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Suppose I have two nonlinear equations with two variables $\ell$ and $m$; the variables $\ell$ and $m$ are of degree eight in the first equation and of degree six in the second equation.

How it possible to solve these two nonlinear equations and find the possible values of the variables $\ell$ and $m$?

How many possible solutions for both variables $\ell$ and $m$?

Is there a Matlab code to solve these equations and find the all possible solutions?.

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  • $\begingroup$ Can you post an example of the equations? $\endgroup$ – Amzoti Jan 10 '14 at 17:29
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    $\begingroup$ Hi @CS2013! $$\color{red}{\Large\text{Welcome to Math.SE!}}$$ Don't worry about it now (because you're new) but you might like to know that we prefer to use MathJax here :) $\endgroup$ – Shaun Jan 10 '14 at 18:31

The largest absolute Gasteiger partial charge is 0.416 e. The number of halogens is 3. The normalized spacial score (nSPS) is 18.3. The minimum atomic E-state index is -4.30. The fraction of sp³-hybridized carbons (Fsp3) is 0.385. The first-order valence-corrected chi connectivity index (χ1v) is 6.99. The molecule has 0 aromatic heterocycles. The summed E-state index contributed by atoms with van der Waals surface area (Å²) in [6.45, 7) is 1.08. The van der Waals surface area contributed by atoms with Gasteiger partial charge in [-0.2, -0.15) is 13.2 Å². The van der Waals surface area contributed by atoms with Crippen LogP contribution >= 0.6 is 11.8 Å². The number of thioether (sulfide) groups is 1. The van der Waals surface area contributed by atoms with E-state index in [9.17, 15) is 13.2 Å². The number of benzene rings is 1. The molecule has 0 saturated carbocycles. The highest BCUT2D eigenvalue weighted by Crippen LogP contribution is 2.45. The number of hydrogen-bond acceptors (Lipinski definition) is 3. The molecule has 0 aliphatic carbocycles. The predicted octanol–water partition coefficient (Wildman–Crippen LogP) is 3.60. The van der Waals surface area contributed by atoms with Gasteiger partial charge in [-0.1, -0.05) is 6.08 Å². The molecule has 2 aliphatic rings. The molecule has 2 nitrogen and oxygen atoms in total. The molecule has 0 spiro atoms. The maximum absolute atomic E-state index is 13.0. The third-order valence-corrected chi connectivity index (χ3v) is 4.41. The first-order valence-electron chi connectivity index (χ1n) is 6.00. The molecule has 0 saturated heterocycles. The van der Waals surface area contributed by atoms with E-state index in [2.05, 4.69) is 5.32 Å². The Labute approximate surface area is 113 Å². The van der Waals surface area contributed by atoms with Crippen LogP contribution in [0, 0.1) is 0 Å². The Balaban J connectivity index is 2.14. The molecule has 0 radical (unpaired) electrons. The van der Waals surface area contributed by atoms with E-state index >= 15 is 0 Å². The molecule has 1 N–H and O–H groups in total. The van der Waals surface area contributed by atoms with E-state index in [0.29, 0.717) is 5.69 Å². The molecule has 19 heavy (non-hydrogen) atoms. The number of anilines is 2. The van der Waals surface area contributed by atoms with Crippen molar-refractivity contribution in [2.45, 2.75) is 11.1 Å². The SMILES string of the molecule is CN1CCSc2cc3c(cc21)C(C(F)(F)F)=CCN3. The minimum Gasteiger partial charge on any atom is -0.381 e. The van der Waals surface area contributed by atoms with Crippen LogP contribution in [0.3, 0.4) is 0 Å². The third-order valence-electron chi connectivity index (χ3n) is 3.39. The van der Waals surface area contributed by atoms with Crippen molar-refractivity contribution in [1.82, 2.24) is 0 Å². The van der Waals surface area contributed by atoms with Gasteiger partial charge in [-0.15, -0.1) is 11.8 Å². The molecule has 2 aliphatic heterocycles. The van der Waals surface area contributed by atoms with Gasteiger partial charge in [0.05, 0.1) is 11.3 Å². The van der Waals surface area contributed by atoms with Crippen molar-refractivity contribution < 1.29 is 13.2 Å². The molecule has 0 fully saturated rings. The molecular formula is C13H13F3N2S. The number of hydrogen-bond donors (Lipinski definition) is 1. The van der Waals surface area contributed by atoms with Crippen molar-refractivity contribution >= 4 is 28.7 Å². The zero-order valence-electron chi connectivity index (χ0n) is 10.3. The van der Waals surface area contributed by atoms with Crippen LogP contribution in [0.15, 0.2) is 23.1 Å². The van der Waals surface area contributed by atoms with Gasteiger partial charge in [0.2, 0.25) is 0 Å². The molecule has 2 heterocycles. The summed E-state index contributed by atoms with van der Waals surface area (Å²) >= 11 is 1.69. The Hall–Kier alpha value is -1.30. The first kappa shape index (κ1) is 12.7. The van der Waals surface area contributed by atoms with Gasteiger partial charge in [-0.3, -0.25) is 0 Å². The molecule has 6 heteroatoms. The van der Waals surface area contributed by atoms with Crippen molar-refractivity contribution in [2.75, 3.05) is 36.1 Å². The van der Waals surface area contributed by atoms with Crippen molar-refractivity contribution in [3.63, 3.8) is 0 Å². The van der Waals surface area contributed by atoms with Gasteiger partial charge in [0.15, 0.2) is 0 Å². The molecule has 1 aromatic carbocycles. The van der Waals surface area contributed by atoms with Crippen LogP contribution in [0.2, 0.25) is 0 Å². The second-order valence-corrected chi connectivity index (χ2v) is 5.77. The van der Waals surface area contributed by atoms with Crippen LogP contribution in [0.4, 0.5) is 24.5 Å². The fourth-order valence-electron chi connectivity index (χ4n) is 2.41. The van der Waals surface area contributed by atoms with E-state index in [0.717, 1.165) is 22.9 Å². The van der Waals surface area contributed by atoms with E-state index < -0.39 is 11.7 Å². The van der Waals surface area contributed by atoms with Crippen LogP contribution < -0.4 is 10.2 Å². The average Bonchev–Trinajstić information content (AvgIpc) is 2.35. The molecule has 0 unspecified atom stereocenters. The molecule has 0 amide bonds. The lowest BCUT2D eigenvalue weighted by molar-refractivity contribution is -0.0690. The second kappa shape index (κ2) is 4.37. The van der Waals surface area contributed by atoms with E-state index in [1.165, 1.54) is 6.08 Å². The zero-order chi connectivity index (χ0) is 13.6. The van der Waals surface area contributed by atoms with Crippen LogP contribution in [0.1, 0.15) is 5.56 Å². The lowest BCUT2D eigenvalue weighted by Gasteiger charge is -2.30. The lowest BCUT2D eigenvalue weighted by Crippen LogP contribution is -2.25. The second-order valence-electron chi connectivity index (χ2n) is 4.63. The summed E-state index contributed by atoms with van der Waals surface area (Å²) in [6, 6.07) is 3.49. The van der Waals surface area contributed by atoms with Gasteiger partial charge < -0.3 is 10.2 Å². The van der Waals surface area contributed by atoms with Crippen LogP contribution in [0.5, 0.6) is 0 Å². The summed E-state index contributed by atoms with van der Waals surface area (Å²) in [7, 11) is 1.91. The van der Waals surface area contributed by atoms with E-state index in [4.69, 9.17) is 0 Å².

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You can try Two Variable Bisection.

$\quad\mathbf2$D Bisection

Bisection in $2$ dimensions amount to finding zeros of two equations in two unknowns, say $F(x,y)=0$ and $G(x,y)=0$ on a rectangular region in the plane. The algorithm is effectively a quadtree decomposition of the region into subregions, each subregion (presumably) having $F\neq0$ or $G\neq0$. I say presumably since the algorithm check the signs of $F$ and $G$ at the vertices of the subregions. If $F$ has the same sign at the four vertices, then the algorithm stops processing that subregion (maybe missing roots).

related post: https://stackoverflow.com/q/3513660/380384

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  • $\begingroup$ Multivariable Newton's method sounds more reliable to me. $\endgroup$ – busman Jan 16 '14 at 12:43
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    $\begingroup$ Depends if you know the jacobian (derivatives) or you have to numerically calculate them. The latter, being unstable for sure. Also if the problem is bound bisection is generally better. $\endgroup$ – ja72 Jan 16 '14 at 13:09

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